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Courses

We offer a wide variety of courses and are receiving increasing recognition for our leadership in the use of innovative teaching methods in studio courses, research on emerging landscape design issues, and community-building services.

Our courses integrate the development of core design skills with our research, teaching and service focus on urban ecological design. Highlights include:

  • Culturally-based place making, through design build studio, cultural landscape, and community design studios
  • Ecological infrastructure through natural processes, ecological planning and design, and landscape technology studios
  • Design for ecological literacy in all coursework
  • Participatory design in advanced landscape architecture and interdisciplinary studios

The University of Washington Course Catalog provides a general description for our courses. See below for recent and current course lists. Contact belarc@uw.edu for course syllabi.

2023 – 2024 Course Lists

UWLA Autumn 2024 Course Offerings
UWLA Spring 2024 Course Offerings
UWLA Winter 2024 Course Offerings
UWLA Autumn 2023 Course Offerings

Summer 2024 BLA Directed Electives
Autumn 2024 MLA Selective Options
Autumn 2024 BLA Directed Electives

Summer 2024 Courses Open to Non Majors

L Arch 300: Introduction to
Landscape Architecture

Shaunta Butler
6 credits A&H, fulfills BLA prerequisite
MWF 1:30-5:20, Summer full term (A + B)
SLN: 11858


LARCH300 is an overview of the broad spectrum of the landscape architecture profession. Students will be introduced to the creative design process via contemporary methods, applications, and practices of landscape design. They will develop the basic skills and fundamental concepts of landscape architectural design and explore site design through projects that require them to draw, research, build, analyze, collaborate, and present ideas that encompass various facets of the field.

Autumn 2024 Courses Open to Non Majors + Special Topics

Ken Yocom
5 credits NSc
MWF 2:30-3:50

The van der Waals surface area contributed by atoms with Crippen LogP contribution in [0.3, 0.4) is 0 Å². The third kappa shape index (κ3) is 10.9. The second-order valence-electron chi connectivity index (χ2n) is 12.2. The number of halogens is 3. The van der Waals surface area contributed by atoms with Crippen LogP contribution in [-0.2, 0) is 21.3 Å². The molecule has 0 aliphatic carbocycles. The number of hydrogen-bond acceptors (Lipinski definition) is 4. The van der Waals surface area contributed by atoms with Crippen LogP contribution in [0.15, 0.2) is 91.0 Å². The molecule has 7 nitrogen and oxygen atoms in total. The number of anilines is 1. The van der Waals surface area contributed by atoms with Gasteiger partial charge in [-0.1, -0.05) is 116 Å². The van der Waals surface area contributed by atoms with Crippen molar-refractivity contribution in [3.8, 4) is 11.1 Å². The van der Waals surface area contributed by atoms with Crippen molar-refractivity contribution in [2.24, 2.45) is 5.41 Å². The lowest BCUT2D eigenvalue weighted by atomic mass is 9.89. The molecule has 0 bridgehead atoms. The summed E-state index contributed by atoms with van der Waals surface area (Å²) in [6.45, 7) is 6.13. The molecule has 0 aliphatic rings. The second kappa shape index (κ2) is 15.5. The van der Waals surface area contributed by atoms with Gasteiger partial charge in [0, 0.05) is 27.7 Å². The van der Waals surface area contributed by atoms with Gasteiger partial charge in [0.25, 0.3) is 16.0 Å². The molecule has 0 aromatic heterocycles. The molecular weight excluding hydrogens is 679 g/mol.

SLN: 23410

The health of our world and the quality of our lives and future generations depends on how we act now and plan for future generations. This foundational course will use the United Nation’s Sustainable Development Goals (SDGs) to examine the social, environmental, and economic concerns that all nations must confront in the face of issues such as climate change, cyclical poverty, and food insecurity and examine case studies of strategies in design, planning, and policy to engage these issues through just and equitable practices.

Katie Vincent
3 credits NSc
MWF 11:30-12:50
SLN: 17229

Taught through a lens of cultural ecology and ethnobotany this class will explore lasting and ongoing relationships between people in plants. Focused on plants and plant communities native to the Pacific Northwest students will learn about how various species have and continue to nourish, heal, and support other necessary needs for human well being. Students will also learn reciprocal strategies for tending to plants through various practices of propagation, planting, pruning, and harvesting. The course is intended to support learning for students interested in horticulture, forestry, landscape architecture, and urban ecology.


Catherine DeAlmeida
3 credits, A&H
TTh 11:30-12:50
SLN: 17230

“Site design and planning is the art and science shaping the places we live and work. Its aim is foundationally moral and aesthetic: to enhance everyday life.” 

– Lynch and Hack, Site Planning

Through field trips, lectures, drawing, and discussion, this course explores the art and science of shaping sites. Balancing broad conceptual frameworks with practical tools, we will survey the ecological, cultural, political and technical dimensions that influence site design and planning in contemporary practice.


Elizabeth Umbanhowar
5 credits, A&H/SSc+ Writing
TTH 4:00-5:50
SLN: 17231